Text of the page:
St. Paul's in Space Crunch by Pamela Butler


  [This article appeared in the December 14, 2000 edition of the Darien Times. It is reproduced here by permission.]

In an effort to unify the congregation, St. Paul's Episcopal Church recently combined the four Sunday services previously held at its Mansfield Avenue location into one large service at the Darien High School. The issue of too little space is a familiar one for St. Paul's, and its move to Darien High School is reminiscent of history.

St. Paul's, established 42 years ago, began as a "church plant" from St. Luke's Episcopal Church, meeting in local schools to conduct its Sunday services. St. Paul's built its current facility on Mansfield Avenue after a resident donated the property to the church in the 1960s.

Throughout the '70s and '80s, St. Paul's congregation grew tremendously, and, according to Rector Christopher Leighton, it became evident that the facility had major space problems. As a result, the church leadership made a decision to conduct the Sunday service off-site at Darien High School. The church continued to hold Sunday services there for 12 years.

Leighton said that during those years, numerous attempts were made by the church to expand the Mansfield Avenue property, however, their attempts were repeatedly blocked by the local zoning boards. At one point, the congregation planned to leave Darien and purchase property in New Canaan, but the deal fell through.

Ironically, the need for more space, and the frustration which resulted in not being able to obtain it, negatively affected the congregation's morale. Many members left St. Paul's and some of the clergy resigned. "It was a very sad time for the church," said Leighton. "The church saw a tremendous decline in the late '80s and '90s, both in membership and in resources."

With fewer members, St. Paul's was once again able to manage its Sunday service at the Mansfield Avenue location.

According to Leighton, four years of praying and soul searching has led the church into a spiritual revival. Leighton said the church's membership has been steadily growing for the last three years, making it necessary to move religious services off-site.

"We realized it was great that we are growing, but that it resulted in our being somewhat fractured. We had four separate congregations, and we felt like God wanted us all to be together," Leighton said.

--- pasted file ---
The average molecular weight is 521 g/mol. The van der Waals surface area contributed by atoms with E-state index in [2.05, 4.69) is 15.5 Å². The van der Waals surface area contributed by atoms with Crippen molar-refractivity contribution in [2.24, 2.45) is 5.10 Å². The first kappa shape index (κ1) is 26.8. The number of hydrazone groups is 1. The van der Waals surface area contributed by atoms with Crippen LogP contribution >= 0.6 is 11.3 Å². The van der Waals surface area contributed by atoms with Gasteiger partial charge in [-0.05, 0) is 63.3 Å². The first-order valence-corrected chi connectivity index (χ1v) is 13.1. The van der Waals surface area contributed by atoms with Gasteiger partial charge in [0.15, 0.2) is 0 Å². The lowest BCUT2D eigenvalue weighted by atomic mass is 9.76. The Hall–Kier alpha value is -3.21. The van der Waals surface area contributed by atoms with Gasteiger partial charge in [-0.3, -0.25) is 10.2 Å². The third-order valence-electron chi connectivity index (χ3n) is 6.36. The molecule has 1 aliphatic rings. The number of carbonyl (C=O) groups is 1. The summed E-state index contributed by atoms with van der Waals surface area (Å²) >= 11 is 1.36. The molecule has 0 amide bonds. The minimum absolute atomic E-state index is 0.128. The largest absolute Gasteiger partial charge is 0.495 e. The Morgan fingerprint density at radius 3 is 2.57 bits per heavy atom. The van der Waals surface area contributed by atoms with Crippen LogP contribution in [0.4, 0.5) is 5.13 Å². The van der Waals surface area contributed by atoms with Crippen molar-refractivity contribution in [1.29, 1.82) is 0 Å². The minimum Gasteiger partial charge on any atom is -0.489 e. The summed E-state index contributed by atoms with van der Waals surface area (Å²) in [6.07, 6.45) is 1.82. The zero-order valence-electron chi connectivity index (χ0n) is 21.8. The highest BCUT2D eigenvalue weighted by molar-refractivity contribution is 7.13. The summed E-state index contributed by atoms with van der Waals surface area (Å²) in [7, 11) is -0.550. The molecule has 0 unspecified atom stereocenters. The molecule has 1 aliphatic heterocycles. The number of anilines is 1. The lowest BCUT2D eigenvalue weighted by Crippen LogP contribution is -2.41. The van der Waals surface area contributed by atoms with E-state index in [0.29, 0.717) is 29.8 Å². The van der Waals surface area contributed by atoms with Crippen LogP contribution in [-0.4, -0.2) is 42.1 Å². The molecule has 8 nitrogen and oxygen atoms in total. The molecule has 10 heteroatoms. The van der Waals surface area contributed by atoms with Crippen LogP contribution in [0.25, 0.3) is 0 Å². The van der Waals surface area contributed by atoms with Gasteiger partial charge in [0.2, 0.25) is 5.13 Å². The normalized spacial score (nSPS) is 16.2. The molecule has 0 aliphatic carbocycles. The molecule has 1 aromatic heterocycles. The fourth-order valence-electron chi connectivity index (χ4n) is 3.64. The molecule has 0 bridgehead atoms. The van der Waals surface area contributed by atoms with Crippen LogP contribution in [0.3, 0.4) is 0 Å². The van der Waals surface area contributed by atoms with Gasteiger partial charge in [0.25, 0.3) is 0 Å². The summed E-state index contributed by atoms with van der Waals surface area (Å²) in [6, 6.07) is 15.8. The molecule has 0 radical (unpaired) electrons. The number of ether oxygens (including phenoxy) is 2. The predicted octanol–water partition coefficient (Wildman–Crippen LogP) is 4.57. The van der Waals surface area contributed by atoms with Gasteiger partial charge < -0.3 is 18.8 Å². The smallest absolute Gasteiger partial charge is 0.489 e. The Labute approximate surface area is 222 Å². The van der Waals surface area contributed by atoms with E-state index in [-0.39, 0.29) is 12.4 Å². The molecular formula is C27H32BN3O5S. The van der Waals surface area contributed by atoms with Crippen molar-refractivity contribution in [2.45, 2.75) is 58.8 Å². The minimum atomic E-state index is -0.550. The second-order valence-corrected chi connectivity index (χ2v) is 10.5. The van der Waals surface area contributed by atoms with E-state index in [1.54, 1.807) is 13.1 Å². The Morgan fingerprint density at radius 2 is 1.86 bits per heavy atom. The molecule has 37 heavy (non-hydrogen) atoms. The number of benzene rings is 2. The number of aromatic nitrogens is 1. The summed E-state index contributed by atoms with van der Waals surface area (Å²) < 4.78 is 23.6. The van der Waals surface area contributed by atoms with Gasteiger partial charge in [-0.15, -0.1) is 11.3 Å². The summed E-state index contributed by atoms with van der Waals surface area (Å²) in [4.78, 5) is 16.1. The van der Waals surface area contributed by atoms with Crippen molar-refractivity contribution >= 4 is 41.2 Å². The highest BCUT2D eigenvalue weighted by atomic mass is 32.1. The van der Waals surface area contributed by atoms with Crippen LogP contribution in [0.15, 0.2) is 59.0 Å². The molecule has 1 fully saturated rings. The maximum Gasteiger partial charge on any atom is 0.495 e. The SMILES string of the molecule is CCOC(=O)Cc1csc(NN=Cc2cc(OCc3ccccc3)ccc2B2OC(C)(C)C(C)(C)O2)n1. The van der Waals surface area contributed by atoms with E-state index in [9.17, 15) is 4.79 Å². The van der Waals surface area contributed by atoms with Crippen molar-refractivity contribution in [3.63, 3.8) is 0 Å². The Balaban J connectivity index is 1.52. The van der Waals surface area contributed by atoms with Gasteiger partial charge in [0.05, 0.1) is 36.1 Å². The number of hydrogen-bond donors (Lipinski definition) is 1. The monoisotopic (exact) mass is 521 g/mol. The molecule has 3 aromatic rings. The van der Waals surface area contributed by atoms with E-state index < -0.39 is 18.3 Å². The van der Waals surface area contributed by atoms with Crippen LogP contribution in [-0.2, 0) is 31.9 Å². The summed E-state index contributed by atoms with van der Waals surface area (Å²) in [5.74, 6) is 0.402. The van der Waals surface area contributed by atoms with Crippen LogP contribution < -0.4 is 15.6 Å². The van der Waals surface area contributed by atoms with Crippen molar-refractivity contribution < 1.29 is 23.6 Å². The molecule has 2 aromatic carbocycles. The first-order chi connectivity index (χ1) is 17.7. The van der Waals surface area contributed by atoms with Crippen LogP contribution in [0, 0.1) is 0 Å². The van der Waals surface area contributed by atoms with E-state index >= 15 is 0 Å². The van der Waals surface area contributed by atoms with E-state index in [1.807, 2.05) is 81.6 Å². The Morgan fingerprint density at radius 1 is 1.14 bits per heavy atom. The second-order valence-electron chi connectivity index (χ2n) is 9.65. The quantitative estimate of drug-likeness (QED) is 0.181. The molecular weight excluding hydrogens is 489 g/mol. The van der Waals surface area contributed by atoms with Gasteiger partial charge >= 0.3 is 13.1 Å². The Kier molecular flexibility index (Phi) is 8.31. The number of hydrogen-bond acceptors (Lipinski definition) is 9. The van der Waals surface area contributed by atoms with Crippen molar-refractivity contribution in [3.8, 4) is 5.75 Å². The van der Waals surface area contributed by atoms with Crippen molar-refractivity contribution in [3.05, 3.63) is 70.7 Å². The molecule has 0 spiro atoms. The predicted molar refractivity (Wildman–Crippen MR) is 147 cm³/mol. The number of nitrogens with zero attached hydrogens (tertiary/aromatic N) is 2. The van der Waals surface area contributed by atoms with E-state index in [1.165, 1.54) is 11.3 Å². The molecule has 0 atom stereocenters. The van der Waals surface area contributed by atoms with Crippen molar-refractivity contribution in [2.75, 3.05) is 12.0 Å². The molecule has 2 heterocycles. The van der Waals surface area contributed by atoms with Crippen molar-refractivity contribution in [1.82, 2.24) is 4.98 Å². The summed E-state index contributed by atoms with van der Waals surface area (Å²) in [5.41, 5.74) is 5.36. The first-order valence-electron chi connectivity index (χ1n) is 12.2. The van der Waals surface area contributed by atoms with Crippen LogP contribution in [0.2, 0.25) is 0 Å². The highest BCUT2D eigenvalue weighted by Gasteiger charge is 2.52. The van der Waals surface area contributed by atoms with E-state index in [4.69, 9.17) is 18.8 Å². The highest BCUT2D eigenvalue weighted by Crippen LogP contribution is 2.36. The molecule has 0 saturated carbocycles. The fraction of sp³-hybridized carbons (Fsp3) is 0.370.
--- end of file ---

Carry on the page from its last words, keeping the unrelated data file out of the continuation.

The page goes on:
Although the two unified services at Darien High School have gone well, the church has established a future planning committee to explore every possibility, both in Darien and elsewhere, about how to solve the space issue at St. Paul's for good.

Expanding the facility on Mansfield Avenue is one option St. Paul's will consider. A federal law passed earlier this year could make getting approval from local zoning boards easier should St. Paul's decide to pursue building an addition onto the church.

The legislation, known as the Religious Land Use and Institutionalized Persons Act of 2000, basically allows churches and certain other institutions to bypass local zoning regulations, if they believe those regulations are severely impairing their exercise of religion. The Act requires planning and zoning regulations to show a compelling public interest in their decision if they deny the application, similar to the legislation regarding affordable housing applications.

At least two religious institutions in nearby Westchester County have already seen the legislation work to their advantage. The Church of Jesus Christ of Latter Day Saints in Harrison, N.Y., was permitted to build a 45-foot temple with an even higher tower and cupola in an area where zoning regulations permit a 30-foot height maximum for structures.

Similarly, Young Israel of New Rochelle was approved to build a 37,000 square foot synagogue with only two parking spaces on site (additional parking spaces will be provided off-site). Local zoning regulations in that area generally require a structure of this size to provide adequate parking spaces for 132 vehicles on the property.

Darien Town Planner Jeremy Ginsberg said he does not believe the legislative act will have any effect on the process churches in Darien must go through in order to apply for zoning variances or special use permits.

"The law is brand new and first must be sifted out over time," he said. "In my opinion this doesn't change the process one iota, but the courts will ultimately decide how the new legislation is applied."

Although Leighton said that St. Paul's is aware of the new legislation, it is not seeking to become a test case for the federal law or to enter into a drawn-out fight with the town over expansion of the building.

"Right now we're still trying to figure out if we belong here in Darien or elsewhere," said Leighton. "If indeed we go back to the zoning board, we would do so humbly and with a different attitude than before."

Leighton said that if the church did eventually decide to try and expand the building and the town felt that was not an appropriate way to solve St. Paul's space crunch, the church would accept that decision.

Leighton said the church may have a better idea of the options it may pursue for dealing with the space issue after the Future Planning Committee has had more time to look into the matter.

[Webminister's note: You might want to read about the Religious Land Use and Institutionalized Persons Act (RLUIPA)  You might also want to view the full text of RLUIPA.]